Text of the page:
Plato and Aristotle Dialogue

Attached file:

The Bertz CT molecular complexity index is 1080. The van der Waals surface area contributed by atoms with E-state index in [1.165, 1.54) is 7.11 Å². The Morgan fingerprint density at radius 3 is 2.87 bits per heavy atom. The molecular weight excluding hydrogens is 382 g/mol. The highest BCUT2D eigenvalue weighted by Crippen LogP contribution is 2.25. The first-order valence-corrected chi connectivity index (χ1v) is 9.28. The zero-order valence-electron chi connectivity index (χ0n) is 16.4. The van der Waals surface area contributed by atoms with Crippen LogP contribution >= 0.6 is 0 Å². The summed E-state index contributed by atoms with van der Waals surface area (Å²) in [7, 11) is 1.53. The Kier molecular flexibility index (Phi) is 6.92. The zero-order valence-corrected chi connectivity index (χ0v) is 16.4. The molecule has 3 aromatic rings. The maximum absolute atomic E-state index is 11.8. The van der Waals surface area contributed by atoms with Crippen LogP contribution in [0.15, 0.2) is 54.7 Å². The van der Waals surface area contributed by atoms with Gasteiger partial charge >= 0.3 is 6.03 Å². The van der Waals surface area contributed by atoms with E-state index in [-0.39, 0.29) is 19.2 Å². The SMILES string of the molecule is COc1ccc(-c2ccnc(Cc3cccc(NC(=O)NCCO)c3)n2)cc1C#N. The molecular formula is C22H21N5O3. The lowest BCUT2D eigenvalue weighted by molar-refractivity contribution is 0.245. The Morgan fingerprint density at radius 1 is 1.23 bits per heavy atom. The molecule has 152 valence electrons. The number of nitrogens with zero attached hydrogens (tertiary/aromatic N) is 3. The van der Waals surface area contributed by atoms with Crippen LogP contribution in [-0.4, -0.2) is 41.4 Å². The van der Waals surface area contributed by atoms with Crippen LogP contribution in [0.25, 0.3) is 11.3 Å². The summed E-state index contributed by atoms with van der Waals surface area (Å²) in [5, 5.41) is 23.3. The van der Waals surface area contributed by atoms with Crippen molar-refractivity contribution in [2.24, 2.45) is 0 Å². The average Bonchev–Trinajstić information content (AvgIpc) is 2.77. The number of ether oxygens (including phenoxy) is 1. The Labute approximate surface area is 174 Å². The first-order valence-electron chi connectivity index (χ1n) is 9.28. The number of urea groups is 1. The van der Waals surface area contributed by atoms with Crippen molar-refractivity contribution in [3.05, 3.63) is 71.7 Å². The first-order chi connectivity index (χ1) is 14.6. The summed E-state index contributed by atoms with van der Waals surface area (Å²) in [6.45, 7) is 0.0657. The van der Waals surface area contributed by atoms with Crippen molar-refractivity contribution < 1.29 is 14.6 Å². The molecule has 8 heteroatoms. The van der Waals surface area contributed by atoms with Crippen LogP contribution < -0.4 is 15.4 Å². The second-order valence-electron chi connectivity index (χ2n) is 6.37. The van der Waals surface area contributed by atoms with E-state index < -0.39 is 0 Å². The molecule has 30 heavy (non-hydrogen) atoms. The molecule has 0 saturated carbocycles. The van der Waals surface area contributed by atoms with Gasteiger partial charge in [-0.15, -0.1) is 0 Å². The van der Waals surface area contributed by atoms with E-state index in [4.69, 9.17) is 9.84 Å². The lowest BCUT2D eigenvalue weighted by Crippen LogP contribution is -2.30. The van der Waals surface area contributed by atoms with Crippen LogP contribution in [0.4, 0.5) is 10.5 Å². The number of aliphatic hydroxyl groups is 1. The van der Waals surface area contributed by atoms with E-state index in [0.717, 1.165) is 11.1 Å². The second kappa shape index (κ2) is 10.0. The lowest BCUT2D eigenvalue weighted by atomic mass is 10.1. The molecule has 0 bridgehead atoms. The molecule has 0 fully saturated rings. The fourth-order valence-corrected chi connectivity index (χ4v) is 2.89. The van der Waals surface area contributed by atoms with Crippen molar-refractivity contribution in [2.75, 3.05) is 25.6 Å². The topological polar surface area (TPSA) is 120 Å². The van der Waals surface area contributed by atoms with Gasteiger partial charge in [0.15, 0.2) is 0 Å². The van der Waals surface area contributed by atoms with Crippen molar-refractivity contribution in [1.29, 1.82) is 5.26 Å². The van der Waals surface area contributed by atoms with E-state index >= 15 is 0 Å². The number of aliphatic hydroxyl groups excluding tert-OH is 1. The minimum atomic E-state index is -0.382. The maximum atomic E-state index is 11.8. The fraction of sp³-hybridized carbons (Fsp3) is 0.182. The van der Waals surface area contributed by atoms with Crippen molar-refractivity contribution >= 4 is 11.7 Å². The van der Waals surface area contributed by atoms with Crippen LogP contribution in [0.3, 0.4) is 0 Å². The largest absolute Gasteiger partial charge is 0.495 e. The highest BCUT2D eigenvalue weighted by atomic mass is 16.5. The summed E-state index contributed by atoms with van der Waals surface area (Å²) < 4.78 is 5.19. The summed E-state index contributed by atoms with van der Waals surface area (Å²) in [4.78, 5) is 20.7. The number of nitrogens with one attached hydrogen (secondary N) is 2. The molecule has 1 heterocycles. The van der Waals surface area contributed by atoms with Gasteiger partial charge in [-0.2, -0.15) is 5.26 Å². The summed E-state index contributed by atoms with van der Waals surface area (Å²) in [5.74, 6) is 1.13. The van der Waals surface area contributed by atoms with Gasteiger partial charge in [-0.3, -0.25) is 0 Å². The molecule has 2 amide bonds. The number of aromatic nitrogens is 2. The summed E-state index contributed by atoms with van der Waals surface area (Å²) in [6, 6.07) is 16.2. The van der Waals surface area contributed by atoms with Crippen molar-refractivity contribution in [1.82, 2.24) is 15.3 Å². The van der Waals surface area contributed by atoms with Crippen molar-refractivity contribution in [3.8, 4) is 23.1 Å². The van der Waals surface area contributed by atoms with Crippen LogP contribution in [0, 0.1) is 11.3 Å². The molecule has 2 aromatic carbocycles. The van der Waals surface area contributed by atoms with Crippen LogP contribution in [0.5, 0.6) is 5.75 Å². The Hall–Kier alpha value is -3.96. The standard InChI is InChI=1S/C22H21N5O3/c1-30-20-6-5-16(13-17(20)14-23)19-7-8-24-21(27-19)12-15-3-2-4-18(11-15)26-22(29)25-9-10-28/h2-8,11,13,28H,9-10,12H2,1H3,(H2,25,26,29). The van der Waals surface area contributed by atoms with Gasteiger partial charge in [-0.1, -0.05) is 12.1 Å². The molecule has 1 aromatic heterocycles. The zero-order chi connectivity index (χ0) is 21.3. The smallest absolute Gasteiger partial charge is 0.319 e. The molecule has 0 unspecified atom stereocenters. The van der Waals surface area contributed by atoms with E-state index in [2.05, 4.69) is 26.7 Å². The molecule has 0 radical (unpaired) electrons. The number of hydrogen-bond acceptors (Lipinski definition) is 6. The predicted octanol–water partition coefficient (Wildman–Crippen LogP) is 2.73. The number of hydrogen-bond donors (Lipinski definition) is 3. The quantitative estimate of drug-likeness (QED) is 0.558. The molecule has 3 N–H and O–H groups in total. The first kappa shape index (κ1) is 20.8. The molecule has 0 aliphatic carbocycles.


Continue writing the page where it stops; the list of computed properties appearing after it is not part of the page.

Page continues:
As I was at Plato’s Academy, I overhear an argument between Plato and Aristotle. The two were in an intensive argument over the theory of forms and the theory of knowledge. As I listened, I noticed that the two had extremely different viewpoints on the issues, but both men had compelling arguments. The first heated discussion was on the theory of knowledge. Plato’s views on knowledge were interesting to me. Plato believed that knowledge about reality comes from within the soul through a form of recollection rather than from without through being (Moore & Bruder, 2011). Plato also believed that the soul was immortal. Thus the soul, since is immortal and has been born many times, and has seen all things both here and in the other world, has learned everything that is (Moore & Bruder, 2011). He believed that a man would not seek what he already knows. He knows it so there is no need to inquire (Moore & Bruder, 2011). Plato believed that when we are faced with seemingly new things, it does not take us long to learn them because we have learned them in another life. When we are presented with issues, our recollection sets in and everything comes back to our memory. Aristotle listened while Plato made his argument. He then came back in defense with a compelling argument as well. Aristotle has the belief that knowledge comes from intuition. Intuition is defined as an immediate, direct seeing of a certain truth (Moore & Bruder, 2011). He feels that the highest principles of knowledge must be intuitively, as they can never be adequately known or proven (Moore & Bruder, 2011). As I listened to the conversation, I gathered that Aristotle did not believe in knowledge. Aristotle believed that all knowing was simply intuition. Plato then argued that with that being said, where intuition comes from. To have intuition, there must have been some kind of prior knowledge or teaching. Knowledge is learned. I listened to both sides and I ultimately...
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